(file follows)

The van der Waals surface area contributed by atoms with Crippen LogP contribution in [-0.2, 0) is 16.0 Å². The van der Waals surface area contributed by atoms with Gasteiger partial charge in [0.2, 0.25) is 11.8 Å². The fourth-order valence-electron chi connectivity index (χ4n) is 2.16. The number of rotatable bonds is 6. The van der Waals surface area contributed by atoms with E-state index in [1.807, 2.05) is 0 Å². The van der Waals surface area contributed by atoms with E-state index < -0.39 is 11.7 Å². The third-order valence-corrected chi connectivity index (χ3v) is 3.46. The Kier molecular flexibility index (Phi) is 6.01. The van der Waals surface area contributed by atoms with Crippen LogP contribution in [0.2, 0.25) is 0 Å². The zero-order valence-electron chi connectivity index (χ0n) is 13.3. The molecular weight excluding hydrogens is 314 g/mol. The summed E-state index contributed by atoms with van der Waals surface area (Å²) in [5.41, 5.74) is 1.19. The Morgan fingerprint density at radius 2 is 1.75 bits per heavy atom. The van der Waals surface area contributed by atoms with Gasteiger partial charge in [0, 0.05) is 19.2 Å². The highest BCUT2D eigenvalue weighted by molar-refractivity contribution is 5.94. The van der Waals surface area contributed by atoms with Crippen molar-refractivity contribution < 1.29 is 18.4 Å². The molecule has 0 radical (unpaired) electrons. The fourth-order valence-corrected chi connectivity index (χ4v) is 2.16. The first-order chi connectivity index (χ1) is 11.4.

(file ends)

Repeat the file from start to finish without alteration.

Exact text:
The van der Waals surface area contributed by atoms with Crippen LogP contribution in [-0.2, 0) is 16.0 Å². The van der Waals surface area contributed by atoms with Gasteiger partial charge in [0.2, 0.25) is 11.8 Å². The fourth-order valence-electron chi connectivity index (χ4n) is 2.16. The number of rotatable bonds is 6. The van der Waals surface area contributed by atoms with E-state index in [1.807, 2.05) is 0 Å². The van der Waals surface area contributed by atoms with E-state index < -0.39 is 11.7 Å². The third-order valence-corrected chi connectivity index (χ3v) is 3.46. The Kier molecular flexibility index (Phi) is 6.01. The van der Waals surface area contributed by atoms with Crippen LogP contribution in [0.2, 0.25) is 0 Å². The zero-order valence-electron chi connectivity index (χ0n) is 13.3. The molecular weight excluding hydrogens is 314 g/mol. The summed E-state index contributed by atoms with van der Waals surface area (Å²) in [5.41, 5.74) is 1.19. The Morgan fingerprint density at radius 2 is 1.75 bits per heavy atom. The van der Waals surface area contributed by atoms with Gasteiger partial charge in [0, 0.05) is 19.2 Å². The highest BCUT2D eigenvalue weighted by molar-refractivity contribution is 5.94. The van der Waals surface area contributed by atoms with Crippen molar-refractivity contribution < 1.29 is 18.4 Å². The molecule has 0 radical (unpaired) electrons. The fourth-order valence-corrected chi connectivity index (χ4v) is 2.16. The first-order chi connectivity index (χ1) is 11.4.